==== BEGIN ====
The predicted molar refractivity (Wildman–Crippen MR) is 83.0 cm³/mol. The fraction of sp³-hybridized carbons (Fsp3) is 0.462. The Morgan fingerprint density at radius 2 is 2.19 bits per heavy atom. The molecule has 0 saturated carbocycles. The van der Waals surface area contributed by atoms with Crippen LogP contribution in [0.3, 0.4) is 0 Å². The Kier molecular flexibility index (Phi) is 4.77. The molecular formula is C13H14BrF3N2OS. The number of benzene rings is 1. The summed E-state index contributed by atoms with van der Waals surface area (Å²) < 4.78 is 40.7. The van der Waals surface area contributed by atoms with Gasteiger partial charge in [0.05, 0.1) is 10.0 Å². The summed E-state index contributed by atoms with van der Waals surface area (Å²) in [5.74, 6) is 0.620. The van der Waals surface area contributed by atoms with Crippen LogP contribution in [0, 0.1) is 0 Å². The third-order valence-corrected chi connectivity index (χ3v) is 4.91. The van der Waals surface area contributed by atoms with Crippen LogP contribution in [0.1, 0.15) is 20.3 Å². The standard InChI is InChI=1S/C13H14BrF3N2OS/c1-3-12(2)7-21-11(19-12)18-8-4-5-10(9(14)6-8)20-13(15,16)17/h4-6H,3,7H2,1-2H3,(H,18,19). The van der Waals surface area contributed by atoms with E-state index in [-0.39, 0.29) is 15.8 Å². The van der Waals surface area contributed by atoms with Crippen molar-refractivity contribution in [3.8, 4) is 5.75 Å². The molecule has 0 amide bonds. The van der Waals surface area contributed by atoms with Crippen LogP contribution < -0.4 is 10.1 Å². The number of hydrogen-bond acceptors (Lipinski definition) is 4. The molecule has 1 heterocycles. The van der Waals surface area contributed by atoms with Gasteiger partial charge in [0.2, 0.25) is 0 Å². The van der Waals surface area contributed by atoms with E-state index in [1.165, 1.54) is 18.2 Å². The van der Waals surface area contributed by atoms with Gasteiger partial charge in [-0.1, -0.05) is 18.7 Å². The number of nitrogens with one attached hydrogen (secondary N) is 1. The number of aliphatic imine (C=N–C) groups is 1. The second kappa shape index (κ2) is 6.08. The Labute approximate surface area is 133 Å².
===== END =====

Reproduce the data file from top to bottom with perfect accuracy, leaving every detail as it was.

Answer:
The predicted molar refractivity (Wildman–Crippen MR) is 83.0 cm³/mol. The fraction of sp³-hybridized carbons (Fsp3) is 0.462. The Morgan fingerprint density at radius 2 is 2.19 bits per heavy atom. The molecule has 0 saturated carbocycles. The van der Waals surface area contributed by atoms with Crippen LogP contribution in [0.3, 0.4) is 0 Å². The Kier molecular flexibility index (Phi) is 4.77. The molecular formula is C13H14BrF3N2OS. The number of benzene rings is 1. The summed E-state index contributed by atoms with van der Waals surface area (Å²) < 4.78 is 40.7. The van der Waals surface area contributed by atoms with Gasteiger partial charge in [0.05, 0.1) is 10.0 Å². The summed E-state index contributed by atoms with van der Waals surface area (Å²) in [5.74, 6) is 0.620. The van der Waals surface area contributed by atoms with Crippen LogP contribution in [0, 0.1) is 0 Å². The third-order valence-corrected chi connectivity index (χ3v) is 4.91. The van der Waals surface area contributed by atoms with Crippen LogP contribution in [0.1, 0.15) is 20.3 Å². The standard InChI is InChI=1S/C13H14BrF3N2OS/c1-3-12(2)7-21-11(19-12)18-8-4-5-10(9(14)6-8)20-13(15,16)17/h4-6H,3,7H2,1-2H3,(H,18,19). The van der Waals surface area contributed by atoms with E-state index in [-0.39, 0.29) is 15.8 Å². The van der Waals surface area contributed by atoms with Crippen molar-refractivity contribution in [3.8, 4) is 5.75 Å². The molecule has 0 amide bonds. The van der Waals surface area contributed by atoms with Crippen LogP contribution < -0.4 is 10.1 Å². The number of hydrogen-bond acceptors (Lipinski definition) is 4. The molecule has 1 heterocycles. The van der Waals surface area contributed by atoms with Gasteiger partial charge in [0.2, 0.25) is 0 Å². The van der Waals surface area contributed by atoms with E-state index in [1.165, 1.54) is 18.2 Å². The van der Waals surface area contributed by atoms with Gasteiger partial charge in [-0.1, -0.05) is 18.7 Å². The number of nitrogens with one attached hydrogen (secondary N) is 1. The number of aliphatic imine (C=N–C) groups is 1. The second kappa shape index (κ2) is 6.08. The Labute approximate surface area is 133 Å².